May calls for Brexit of red, white and blue ahead of MPs vote

Tim Farron criticised the Prime Minister for what he called "jingoistic claptrap. Picture: PA
Tim Farron criticised the Prime Minister for what he called "jingoistic claptrap. Picture: PA
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Theresa May has tried to quell tensions in government over whether the UK negotiates a hard or soft Brexit, by insisting she wants a “red, white and blue Brexit”.

The Prime Minister said that getting a good deal which left Britain operating within a single European market was the key thing, rather than being hung up on labels.

“These terms that have been identified: hard Brexit, soft Brexit, black Brexit, white Brexit, grey Brexit. Actually, I think what we should be looking for is a red, white and blue Brexit. That is the right deal for the United Kingdom. What is going to be the relationship for the UK with the European Union once we have left the European Union?

“That’s what we are about and that’s what we will be working on.

“When people voted on June 23 they voted for us to take control of our borders, they voted for us take control of our laws, and take control of our money, and how we spend our money. We want to get the best possible deal in trade,” she said.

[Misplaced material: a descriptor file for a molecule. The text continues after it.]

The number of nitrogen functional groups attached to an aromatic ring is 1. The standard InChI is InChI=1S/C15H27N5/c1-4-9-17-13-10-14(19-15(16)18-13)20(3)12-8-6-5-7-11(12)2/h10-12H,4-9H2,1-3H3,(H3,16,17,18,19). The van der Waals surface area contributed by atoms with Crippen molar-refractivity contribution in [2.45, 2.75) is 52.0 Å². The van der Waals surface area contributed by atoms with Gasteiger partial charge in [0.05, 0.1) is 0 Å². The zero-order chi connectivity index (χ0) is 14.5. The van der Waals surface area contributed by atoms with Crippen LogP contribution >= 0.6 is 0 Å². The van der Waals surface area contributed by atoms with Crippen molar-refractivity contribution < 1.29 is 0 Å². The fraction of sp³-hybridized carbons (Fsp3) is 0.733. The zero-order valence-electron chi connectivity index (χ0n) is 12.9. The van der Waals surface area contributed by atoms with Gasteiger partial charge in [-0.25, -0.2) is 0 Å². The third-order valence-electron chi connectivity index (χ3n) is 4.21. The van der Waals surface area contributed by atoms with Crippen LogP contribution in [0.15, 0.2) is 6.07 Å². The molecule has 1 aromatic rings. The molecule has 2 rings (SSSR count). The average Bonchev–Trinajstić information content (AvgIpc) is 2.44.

Mrs May has in the past drawn ridicule from political opponents over her “Brexit means Brexit” slogan which critics have branded meaningless.

Liberal Democrat leader Tim Farron said yesterday: “The Prime Minister has surpassed herself with this statement. It’s jingoistic claptrap.”

MPs will be challenged by Mrs May to explicitly back her to trigger Brexit by April in the House of Commons today.

The Prime Minister will hope the move fends off a potential Commons rebellion as up to 40 Tory backbenchers were thought to be ready to back a Labour motion calling for her to set out her Brexit plan.

An amendment in the name of Mrs May will accept the Labour motion, allowing potentially rebellious Tories to back it, prominent Eurosceptic Steve Baker revealed in a tweet.

A Downing Street spokesman stressed that the amendment was “a separate issue” from the government’s Supreme Court battle to overturn a ruling that it should obtain Parliament’s approval before triggering Article 50.

The spokesman added: “The Prime Minister has been clear that we will set out our plans in due course. That remains the position.

“We won’t be showing our negotiating hand until we have to, but we have not suggested we will not set out the position. That’s what the amendment goes to.”